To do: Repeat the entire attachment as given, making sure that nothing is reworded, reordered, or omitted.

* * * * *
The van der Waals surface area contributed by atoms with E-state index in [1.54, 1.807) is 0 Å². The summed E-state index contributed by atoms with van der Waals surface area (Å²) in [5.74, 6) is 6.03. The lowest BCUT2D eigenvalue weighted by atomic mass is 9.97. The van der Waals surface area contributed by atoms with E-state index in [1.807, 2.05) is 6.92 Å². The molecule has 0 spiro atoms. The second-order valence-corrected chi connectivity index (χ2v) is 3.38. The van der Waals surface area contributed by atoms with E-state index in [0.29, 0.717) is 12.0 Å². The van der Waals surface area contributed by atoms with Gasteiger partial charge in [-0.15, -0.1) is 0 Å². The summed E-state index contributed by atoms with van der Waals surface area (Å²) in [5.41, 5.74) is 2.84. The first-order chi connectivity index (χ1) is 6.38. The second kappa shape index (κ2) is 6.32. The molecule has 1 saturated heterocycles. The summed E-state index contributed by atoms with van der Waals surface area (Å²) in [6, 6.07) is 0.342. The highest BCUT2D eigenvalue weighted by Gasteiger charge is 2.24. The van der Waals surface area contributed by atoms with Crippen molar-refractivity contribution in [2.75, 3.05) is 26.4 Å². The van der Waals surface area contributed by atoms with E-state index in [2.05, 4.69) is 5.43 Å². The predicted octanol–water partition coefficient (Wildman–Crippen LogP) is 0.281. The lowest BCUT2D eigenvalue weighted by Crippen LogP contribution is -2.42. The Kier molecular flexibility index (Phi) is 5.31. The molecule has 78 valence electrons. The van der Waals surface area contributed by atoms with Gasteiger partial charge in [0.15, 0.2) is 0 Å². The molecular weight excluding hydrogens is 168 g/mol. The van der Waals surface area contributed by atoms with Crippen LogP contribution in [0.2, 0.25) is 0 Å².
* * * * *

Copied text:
The van der Waals surface area contributed by atoms with E-state index in [1.54, 1.807) is 0 Å². The summed E-state index contributed by atoms with van der Waals surface area (Å²) in [5.74, 6) is 6.03. The lowest BCUT2D eigenvalue weighted by atomic mass is 9.97. The van der Waals surface area contributed by atoms with E-state index in [1.807, 2.05) is 6.92 Å². The molecule has 0 spiro atoms. The second-order valence-corrected chi connectivity index (χ2v) is 3.38. The van der Waals surface area contributed by atoms with E-state index in [0.29, 0.717) is 12.0 Å². The van der Waals surface area contributed by atoms with Gasteiger partial charge in [-0.15, -0.1) is 0 Å². The summed E-state index contributed by atoms with van der Waals surface area (Å²) in [5.41, 5.74) is 2.84. The first-order chi connectivity index (χ1) is 6.38. The second kappa shape index (κ2) is 6.32. The molecule has 1 saturated heterocycles. The summed E-state index contributed by atoms with van der Waals surface area (Å²) in [6, 6.07) is 0.342. The highest BCUT2D eigenvalue weighted by Gasteiger charge is 2.24. The van der Waals surface area contributed by atoms with Crippen molar-refractivity contribution in [2.75, 3.05) is 26.4 Å². The van der Waals surface area contributed by atoms with E-state index in [2.05, 4.69) is 5.43 Å². The predicted octanol–water partition coefficient (Wildman–Crippen LogP) is 0.281. The lowest BCUT2D eigenvalue weighted by Crippen LogP contribution is -2.42. The Kier molecular flexibility index (Phi) is 5.31. The molecule has 78 valence electrons. The van der Waals surface area contributed by atoms with Gasteiger partial charge in [0.15, 0.2) is 0 Å². The molecular weight excluding hydrogens is 168 g/mol. The van der Waals surface area contributed by atoms with Crippen LogP contribution in [0.2, 0.25) is 0 Å².